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Frequency response of transformers Transformer Sowter 4603 Wiring Diagram
Frequency response of transformers
Sowter 4603 Wiring Diagram

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Build A DI Cable
A DIY cable that's a DI!
By Jules Ryckebusch

Did you build the Project r DIY Cable in the November 2000 issue? Would you like to eke a little more bass out of it?

That project featured a transformer available from Digi-Key that we quoted as having a frequency response of 0.3 Hz to 100 kHz 2 dB. Actually, that’s a faux pas: the specs are .3 kiloHertz to 100 kHz. That means it rolls off below 300 Hz —not as tremendous a bottom end as we’d hoped for in our exuberant search for an inexpensive transformer.

Yet the transformer works well and sounds good on instruments—so what’s the deal here? After this national scandal was uncovered, I immediately set up some incredibly complicated scientific experiments (in other words, I ran a CD player through the two DI Cables I use). Sure enough, close scrutiny revealed a minor dip in the low end. It’s not horrible, yet it’s real; you don’t particularly notice it on guitar, but you probably would on bass.

Then I descended into my laboratory, which is where I’d designed and built the prototype devices that are shown in the article. Mounds of sophisticated test equipment yielded inconclusive results. After consulting with Scott Dorsey and a couple of other gurus, I added a 600-Ohm load to the transformer (which my test equipment had not been doing) and the specs improved, showing that the transformer was only 3 dB down at 60 Hz. Not great, but not horrible either.

For stage use low-end roll off is probably a good thing! You don’t necessarily want all that rumble going out to the audience. My studio has monitor speakers with 6.5" woofers that start dropping off around 60–70 Hz all by themselves, which is typical for nearfield monitors in a project studio. So losing 3 dB at 60 Hz isn’t the end of the world.

But it’s not the beginning of the world either, so what can we do? Time for more research into transformers. Jensen transformers have great specs, but they’re in the $100 range—which is fine, but that takes some of the DIY cost-saving thrill out of the project.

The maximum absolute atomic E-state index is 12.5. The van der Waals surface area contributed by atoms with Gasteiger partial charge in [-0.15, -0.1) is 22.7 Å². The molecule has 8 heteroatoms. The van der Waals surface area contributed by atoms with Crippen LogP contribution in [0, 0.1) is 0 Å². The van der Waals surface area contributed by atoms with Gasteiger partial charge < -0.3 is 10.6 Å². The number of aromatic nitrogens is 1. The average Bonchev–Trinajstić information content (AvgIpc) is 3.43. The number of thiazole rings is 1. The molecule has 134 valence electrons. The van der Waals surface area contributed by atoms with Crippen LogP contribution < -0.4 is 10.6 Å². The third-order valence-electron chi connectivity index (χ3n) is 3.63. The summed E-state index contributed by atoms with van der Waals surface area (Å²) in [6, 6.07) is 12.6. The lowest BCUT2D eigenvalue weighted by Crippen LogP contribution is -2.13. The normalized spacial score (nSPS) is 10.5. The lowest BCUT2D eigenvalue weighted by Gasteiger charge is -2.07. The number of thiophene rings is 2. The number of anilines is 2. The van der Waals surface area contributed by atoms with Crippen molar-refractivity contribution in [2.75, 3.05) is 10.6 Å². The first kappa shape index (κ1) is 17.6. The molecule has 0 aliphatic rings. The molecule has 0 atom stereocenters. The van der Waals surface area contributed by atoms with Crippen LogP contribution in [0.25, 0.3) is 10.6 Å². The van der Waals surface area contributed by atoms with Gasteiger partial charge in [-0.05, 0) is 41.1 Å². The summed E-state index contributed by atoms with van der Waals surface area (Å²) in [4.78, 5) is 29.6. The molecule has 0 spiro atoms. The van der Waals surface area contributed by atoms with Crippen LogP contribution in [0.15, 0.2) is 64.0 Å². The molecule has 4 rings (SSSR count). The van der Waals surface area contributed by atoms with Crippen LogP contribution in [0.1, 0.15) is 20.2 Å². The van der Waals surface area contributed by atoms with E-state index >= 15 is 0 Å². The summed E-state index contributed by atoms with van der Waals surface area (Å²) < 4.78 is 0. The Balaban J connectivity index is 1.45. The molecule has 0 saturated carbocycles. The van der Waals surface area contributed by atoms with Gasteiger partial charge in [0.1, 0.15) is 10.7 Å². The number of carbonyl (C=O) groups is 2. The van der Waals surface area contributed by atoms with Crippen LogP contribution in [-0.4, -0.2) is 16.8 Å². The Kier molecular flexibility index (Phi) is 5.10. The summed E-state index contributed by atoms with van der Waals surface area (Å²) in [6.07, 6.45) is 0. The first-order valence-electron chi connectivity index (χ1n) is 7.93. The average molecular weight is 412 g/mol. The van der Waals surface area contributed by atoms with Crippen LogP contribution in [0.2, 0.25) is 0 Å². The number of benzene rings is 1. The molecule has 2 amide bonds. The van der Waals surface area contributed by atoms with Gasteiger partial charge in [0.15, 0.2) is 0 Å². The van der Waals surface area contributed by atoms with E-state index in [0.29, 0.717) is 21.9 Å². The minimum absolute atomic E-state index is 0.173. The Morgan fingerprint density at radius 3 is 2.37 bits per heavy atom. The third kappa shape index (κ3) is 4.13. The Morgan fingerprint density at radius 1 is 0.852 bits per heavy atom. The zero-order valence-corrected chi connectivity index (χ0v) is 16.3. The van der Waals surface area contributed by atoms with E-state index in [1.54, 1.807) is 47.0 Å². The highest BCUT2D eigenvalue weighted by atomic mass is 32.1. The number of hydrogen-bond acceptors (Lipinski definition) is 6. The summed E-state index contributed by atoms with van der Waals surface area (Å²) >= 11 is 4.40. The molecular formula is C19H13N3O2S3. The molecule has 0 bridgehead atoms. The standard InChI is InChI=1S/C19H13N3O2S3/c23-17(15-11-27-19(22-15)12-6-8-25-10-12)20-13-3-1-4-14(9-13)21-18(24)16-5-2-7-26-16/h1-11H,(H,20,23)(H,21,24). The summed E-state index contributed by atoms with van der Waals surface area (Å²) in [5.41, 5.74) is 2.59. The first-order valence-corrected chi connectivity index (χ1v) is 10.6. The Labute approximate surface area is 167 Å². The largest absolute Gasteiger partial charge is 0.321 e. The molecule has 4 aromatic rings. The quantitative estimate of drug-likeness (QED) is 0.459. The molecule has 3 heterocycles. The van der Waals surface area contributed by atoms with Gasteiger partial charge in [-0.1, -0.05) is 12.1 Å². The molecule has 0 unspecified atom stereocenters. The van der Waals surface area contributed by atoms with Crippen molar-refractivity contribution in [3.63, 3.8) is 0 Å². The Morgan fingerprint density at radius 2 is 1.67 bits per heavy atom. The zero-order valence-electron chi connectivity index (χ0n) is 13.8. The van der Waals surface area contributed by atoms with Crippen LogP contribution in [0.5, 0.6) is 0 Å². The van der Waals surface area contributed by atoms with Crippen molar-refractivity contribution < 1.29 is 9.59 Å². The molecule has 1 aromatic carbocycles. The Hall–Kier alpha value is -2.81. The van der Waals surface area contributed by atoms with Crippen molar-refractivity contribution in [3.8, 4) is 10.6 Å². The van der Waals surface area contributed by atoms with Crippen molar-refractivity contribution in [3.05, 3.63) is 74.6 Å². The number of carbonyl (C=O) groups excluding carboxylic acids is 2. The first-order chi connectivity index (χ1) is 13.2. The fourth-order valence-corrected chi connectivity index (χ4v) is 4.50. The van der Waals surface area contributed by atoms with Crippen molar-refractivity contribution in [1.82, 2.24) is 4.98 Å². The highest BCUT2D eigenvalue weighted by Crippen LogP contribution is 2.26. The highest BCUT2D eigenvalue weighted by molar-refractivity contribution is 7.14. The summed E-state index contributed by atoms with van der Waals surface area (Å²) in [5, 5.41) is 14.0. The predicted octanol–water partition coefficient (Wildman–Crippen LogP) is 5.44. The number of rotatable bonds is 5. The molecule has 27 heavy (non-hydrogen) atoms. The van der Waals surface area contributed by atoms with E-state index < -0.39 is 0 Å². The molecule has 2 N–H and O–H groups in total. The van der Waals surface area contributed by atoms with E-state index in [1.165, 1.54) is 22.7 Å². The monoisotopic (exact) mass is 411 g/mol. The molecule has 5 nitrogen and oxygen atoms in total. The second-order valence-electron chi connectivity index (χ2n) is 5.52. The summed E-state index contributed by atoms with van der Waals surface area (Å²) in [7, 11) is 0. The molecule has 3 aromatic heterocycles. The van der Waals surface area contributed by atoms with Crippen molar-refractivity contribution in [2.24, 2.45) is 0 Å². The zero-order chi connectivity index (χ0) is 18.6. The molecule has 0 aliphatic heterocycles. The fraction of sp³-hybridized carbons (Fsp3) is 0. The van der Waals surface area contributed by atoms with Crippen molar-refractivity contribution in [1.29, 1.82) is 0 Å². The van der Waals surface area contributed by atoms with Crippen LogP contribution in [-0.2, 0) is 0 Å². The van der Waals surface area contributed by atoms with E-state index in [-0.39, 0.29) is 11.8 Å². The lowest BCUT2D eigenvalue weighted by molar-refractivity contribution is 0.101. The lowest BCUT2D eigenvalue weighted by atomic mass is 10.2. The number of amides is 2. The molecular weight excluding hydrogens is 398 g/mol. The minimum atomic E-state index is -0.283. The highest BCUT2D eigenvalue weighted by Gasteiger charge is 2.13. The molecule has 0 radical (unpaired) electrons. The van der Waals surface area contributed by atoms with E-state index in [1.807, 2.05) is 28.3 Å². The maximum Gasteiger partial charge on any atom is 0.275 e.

Then I found Sowter (, a British company that offers a small 600-Ohm shielded line-level transformer, model 4603, at $22 US. I ordered two (under $50 with shipping), and they took only twelve days to show up.

Both spec sheet and listening comparisons to the original Digi-Key in the article proved that yes, they do indeed have better low-end response. And because they’re shielded, they should pick up less hum and noise—not that I’ve had any problems with this in the original version.

The wiring diagram is included with this update. Note that the Sowter transformer does not have a split secondary but does have a shield, which gets connected to ground on the balanced side. Unlike the original Digi-Key part, this transformer won’t mind phantom power.

If you’ve already built the cable using the Digi-Key transformer, solder a 600-Ohm resistor across the output windings (Pin 2 and 3 on the XLR). This will improve the frequency response considerably, although it will drop the output level somewhat.

My apologies for the confusion, and special thanks to Scott Dorsey for his help (and to eagle-eyed reader Ken Sakara for catching the misquoted specs in the first place).

Jules Ryckebusch ( welcomes all suggestions and comments on his DIY designs—including the ones that lead to refinements.

Kef America

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